“Indeed, denying him bail despite imperiling his health and life would not serve the true objective of preventive incarceration during the trial,” it said.
The court likewise cited the Philippines’ commitment under the Universal Declaration of Human Rights.
“This national commitment to uphold the fundamental human rights as well as value the worth and dignity of every person has authorized the grant of bail not only to those charged in criminal proceedings, but also to extraditees upon a clear and convincing showing: (1) that the detainee will not be a flight risk or a danger to the community; and (2) that there exist special, humanitarian and compelling circumstances.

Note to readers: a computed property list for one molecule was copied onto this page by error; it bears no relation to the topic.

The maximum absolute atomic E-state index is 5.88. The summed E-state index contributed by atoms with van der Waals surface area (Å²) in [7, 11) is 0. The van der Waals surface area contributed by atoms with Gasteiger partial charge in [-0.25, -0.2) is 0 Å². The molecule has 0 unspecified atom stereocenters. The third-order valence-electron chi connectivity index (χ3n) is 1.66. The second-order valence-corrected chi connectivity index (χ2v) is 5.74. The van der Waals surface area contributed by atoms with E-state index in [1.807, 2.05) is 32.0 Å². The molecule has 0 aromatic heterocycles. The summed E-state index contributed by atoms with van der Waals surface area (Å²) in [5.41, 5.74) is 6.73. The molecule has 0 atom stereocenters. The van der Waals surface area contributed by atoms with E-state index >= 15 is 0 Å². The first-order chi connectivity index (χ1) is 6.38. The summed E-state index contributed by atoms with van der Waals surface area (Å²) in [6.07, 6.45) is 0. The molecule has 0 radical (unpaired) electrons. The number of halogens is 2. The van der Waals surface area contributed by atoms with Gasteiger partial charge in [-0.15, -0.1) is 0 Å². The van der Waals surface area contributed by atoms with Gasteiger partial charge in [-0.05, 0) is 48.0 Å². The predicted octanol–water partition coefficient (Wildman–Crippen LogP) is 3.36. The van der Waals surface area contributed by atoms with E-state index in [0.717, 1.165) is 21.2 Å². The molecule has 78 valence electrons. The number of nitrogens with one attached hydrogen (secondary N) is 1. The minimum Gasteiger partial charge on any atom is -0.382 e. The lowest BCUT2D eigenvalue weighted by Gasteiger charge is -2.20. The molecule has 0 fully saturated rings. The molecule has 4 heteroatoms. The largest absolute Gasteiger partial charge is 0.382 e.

The court said Enrile “has demonstrated his utter respect for the legal processes of this country.” It cited how the court granted Enrile’s petition for bail while on trial for rebellion, murder and multiple frustrated murder after the December 1989 coup, “because he was not seen as a flight risk.” Tarra Quismundo
Originally posted as of 6:03 PM | Thursday, August 20, 2015
Subscribe to INQUIRER PLUS to get access to The Philippine Daily Inquirer & other 70+ titles, share up to 5 gadgets, listen to the news, download as early as 4am & share articles on social media. Call 896 6000.